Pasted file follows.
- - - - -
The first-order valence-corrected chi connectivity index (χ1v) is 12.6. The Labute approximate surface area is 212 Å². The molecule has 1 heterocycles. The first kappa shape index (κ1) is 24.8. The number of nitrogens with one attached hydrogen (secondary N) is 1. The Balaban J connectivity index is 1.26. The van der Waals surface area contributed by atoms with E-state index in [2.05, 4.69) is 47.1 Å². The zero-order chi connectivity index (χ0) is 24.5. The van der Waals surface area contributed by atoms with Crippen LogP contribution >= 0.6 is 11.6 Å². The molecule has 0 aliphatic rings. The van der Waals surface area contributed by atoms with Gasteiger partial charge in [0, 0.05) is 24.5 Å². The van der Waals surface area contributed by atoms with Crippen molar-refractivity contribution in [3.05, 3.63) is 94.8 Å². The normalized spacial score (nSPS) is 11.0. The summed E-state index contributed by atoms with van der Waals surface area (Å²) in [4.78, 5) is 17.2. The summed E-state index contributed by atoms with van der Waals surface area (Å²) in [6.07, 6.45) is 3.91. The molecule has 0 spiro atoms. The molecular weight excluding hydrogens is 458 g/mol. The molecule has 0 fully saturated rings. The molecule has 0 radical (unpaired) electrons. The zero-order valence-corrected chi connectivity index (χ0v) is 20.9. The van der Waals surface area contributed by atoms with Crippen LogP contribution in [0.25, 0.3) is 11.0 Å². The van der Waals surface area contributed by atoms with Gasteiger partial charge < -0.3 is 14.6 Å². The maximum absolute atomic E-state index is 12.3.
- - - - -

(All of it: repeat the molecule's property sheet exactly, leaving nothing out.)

The first-order valence-corrected chi connectivity index (χ1v) is 12.6. The Labute approximate surface area is 212 Å². The molecule has 1 heterocycles. The first kappa shape index (κ1) is 24.8. The number of nitrogens with one attached hydrogen (secondary N) is 1. The Balaban J connectivity index is 1.26. The van der Waals surface area contributed by atoms with E-state index in [2.05, 4.69) is 47.1 Å². The zero-order chi connectivity index (χ0) is 24.5. The van der Waals surface area contributed by atoms with Crippen LogP contribution >= 0.6 is 11.6 Å². The molecule has 0 aliphatic rings. The van der Waals surface area contributed by atoms with Gasteiger partial charge in [0, 0.05) is 24.5 Å². The van der Waals surface area contributed by atoms with Crippen molar-refractivity contribution in [3.05, 3.63) is 94.8 Å². The normalized spacial score (nSPS) is 11.0. The summed E-state index contributed by atoms with van der Waals surface area (Å²) in [4.78, 5) is 17.2. The summed E-state index contributed by atoms with van der Waals surface area (Å²) in [6.07, 6.45) is 3.91. The molecule has 0 spiro atoms. The molecular weight excluding hydrogens is 458 g/mol. The molecule has 0 fully saturated rings. The molecule has 0 radical (unpaired) electrons. The zero-order valence-corrected chi connectivity index (χ0v) is 20.9. The van der Waals surface area contributed by atoms with Crippen LogP contribution in [0.25, 0.3) is 11.0 Å². The van der Waals surface area contributed by atoms with Gasteiger partial charge < -0.3 is 14.6 Å². The maximum absolute atomic E-state index is 12.3.